TALLAHASSEE — Democrats could win up to seven seats in the Florida House of Representatives and Republicans could retain a solid majority under a redistricting map approved on Friday along partisan lines by a House subcommittee of State.
But despite their numerical gains, the proposal was criticized by Democrats who questioned many of the decisions made by the staff, including why they did not maximize minority districts when it seemed that the population changes the would allow.
“The State House map before you today is a constitutionally compliant work,” said state Rep. Cord Byrd, a Republican from Neptune Beach who chairs the subcommittee. He said the plan creates 18 constitutionally protected black districts and 12 protected Hispanic districts while doing a better job of keeping communities together than the current map lawmakers passed a decade ago.
The House Subcommittee on Legislative Redistricting voted 13 to 7 to send the map to the Committee of the Whole. No amendments were proposed and there was little debate.
But unlike 2012, when the legislature’s House redistricting map was the only one to escape a court challenge, the House appeared to face the same criticism the Florida Senate faced this year in adopting its maps of the state Senate and Congress on Thursday. .
“Given the growth of black and brown people in the state of Florida, is it possible that there have been more access seats created to have full representation of these populations, or better representation of these populations?” asked Rep. Kelly Skidmore, D-West Palm Beach.
The answer, said Leda Kelly, personnel director of the House Redistricting Committee, is that in areas where they have seen specific population growth among minorities, such as in the Orlando area, they have done a so-called functional analysis. to ensure that they maximize minority voting strength. But elsewhere in the state, she said, if there weren’t an existing minority district to protect, “it’s inappropriate to do so.”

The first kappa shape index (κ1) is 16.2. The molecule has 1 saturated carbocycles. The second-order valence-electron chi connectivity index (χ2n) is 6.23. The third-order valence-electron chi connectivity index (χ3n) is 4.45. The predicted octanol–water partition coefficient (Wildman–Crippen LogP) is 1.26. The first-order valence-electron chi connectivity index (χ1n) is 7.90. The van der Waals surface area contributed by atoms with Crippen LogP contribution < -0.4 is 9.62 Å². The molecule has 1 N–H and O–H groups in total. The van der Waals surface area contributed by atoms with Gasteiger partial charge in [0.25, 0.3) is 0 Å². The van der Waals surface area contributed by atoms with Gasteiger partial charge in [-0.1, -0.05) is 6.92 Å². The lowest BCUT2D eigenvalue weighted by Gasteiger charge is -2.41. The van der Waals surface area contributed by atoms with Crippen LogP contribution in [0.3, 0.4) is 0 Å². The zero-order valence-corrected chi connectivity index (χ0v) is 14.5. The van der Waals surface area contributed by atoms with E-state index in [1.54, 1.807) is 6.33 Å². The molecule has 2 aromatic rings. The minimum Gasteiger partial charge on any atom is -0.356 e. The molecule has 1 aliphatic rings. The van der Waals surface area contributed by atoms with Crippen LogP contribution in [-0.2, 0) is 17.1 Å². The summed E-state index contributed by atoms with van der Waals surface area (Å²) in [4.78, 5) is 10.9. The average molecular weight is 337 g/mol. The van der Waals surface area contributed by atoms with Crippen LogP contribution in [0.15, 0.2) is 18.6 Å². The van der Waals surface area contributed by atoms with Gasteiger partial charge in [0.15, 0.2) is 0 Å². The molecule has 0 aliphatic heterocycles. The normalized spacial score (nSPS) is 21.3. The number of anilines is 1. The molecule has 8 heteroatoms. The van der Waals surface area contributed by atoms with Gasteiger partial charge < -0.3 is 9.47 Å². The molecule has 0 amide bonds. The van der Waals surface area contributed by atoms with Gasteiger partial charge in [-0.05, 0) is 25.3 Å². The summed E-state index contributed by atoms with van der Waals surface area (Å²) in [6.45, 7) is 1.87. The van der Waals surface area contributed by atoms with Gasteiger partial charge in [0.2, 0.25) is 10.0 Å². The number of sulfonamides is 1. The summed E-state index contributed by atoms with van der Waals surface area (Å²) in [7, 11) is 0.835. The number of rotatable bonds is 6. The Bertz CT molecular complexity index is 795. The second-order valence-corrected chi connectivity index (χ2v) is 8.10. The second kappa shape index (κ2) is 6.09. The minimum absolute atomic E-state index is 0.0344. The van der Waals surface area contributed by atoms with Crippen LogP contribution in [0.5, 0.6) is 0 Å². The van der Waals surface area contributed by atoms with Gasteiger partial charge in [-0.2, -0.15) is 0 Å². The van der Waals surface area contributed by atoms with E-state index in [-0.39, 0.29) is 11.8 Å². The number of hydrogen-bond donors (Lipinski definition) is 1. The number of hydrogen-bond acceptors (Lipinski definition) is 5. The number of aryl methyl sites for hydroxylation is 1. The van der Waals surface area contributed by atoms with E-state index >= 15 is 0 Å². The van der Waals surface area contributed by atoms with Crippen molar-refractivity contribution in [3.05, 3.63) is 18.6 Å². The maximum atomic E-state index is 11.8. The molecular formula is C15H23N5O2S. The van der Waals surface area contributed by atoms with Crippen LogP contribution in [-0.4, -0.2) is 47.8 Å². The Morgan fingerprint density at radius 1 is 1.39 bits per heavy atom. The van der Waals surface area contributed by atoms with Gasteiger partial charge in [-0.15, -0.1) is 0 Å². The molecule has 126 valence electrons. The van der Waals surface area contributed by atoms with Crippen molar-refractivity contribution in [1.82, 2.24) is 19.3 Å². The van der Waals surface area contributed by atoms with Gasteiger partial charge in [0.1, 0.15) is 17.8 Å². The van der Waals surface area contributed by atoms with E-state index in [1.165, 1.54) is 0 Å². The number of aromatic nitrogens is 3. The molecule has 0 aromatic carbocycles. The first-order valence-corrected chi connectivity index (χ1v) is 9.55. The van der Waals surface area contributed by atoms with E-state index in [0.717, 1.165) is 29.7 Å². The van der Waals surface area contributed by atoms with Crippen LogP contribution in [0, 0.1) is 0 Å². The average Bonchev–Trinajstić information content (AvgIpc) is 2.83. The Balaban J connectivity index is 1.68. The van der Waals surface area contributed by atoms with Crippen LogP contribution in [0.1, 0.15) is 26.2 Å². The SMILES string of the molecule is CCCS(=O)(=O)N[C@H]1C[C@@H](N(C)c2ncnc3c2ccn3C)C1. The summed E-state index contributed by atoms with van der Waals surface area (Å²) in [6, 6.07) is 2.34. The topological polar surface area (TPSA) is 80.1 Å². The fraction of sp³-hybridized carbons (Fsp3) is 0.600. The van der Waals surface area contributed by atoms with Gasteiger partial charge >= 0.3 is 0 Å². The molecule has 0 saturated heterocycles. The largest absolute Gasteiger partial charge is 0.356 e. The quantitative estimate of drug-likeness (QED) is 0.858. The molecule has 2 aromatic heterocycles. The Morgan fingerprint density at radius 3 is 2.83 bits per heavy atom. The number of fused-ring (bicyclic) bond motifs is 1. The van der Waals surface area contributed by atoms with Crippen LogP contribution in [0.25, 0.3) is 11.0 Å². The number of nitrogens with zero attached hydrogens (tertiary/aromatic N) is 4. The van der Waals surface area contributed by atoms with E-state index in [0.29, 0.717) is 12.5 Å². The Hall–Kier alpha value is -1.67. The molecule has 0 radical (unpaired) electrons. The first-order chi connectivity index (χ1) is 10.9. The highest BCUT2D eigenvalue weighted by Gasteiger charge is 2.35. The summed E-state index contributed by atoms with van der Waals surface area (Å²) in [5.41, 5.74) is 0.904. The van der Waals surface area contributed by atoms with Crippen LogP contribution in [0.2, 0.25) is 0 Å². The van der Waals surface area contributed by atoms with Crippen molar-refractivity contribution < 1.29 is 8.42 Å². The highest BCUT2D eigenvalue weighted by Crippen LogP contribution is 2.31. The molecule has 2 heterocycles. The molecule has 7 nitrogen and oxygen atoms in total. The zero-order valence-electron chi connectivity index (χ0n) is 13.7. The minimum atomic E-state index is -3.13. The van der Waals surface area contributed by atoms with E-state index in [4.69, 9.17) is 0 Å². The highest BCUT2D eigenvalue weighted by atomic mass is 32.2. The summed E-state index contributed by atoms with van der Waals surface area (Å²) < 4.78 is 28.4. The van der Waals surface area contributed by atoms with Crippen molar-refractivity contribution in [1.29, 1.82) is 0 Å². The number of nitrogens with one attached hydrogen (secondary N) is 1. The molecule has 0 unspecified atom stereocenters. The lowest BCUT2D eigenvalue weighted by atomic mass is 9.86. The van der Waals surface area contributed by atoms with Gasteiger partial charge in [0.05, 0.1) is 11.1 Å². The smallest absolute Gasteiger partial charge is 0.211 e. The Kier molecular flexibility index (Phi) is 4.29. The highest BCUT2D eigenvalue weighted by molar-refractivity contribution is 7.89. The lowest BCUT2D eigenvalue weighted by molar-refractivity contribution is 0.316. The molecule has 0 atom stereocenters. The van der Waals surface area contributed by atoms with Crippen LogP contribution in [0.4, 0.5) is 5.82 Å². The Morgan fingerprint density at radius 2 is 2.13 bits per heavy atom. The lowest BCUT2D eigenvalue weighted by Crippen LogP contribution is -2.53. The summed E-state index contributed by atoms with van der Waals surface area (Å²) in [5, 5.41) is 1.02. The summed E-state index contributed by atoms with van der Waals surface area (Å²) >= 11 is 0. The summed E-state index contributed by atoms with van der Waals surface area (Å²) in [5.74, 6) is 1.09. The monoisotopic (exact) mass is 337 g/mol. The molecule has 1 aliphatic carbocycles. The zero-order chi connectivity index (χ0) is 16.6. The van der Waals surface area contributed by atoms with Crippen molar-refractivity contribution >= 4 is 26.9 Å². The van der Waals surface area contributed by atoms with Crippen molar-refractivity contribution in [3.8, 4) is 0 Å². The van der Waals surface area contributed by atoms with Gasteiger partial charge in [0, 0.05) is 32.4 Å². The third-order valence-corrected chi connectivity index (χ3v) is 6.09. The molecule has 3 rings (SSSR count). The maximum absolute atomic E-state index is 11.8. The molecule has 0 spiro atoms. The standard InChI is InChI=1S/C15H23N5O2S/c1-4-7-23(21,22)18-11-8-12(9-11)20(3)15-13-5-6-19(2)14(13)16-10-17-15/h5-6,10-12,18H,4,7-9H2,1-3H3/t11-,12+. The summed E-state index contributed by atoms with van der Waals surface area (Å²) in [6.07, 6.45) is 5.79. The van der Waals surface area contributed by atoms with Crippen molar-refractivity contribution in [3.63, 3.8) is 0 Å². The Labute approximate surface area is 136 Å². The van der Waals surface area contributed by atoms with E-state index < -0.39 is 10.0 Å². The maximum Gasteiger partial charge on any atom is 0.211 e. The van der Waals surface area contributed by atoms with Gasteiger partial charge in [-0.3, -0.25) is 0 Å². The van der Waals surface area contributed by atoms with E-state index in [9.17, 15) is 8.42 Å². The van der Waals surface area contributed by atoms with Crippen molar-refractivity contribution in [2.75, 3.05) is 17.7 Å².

Rep. Susan Valdes, a Democrat from Tampa, also focused on the lack of data provided to analyze where to protect minority voters.
“We were provided with 30 districts in which we were provided with datasets. Why was it not provided on the other 90 seats? ” she asked.
Byrd replied, “We only perform functional analysis on the 30 protected seats. We don’t run it on all seats.
The House Process
Several court orders over the past decade have led to revisions to state Senate and Congressional maps, and those rulings now define how far House and Senate lawmakers can go to draw districts that suit them. give a partisan or incumbent advantage.
In an effort to avoid another trial, Republicans have tried to tightly control the redistricting process, erecting barriers to public participation to avoid being accused of allowing supporters to infiltrate the process as they have. ten years ago. They also refrained from reporting the partisan distribution of all districts on the maps.
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According to an analysis of the map proposed by the House, using data from the 2020 general election, the Center for Urban Research at the Graduate Center of the City University of New York found that the number of guaranteed Republican seats would drop from 78 to 71 if the 2020 elections were held today, including three Republican-leaning swing districts. The number of Democratic seats would increase from 42 to 49, including four Democratic-leaning constituencies.
Voter advocacy groups, such as LatinoJustice PRLDEF and the League of Women Voters of Florida, accused House leaders and staff of failing to conduct the kind of thorough analysis needed to ensure they were drawing all districts necessary to protect minority voting strength, as required by the Fair District Standards of the State Constitution.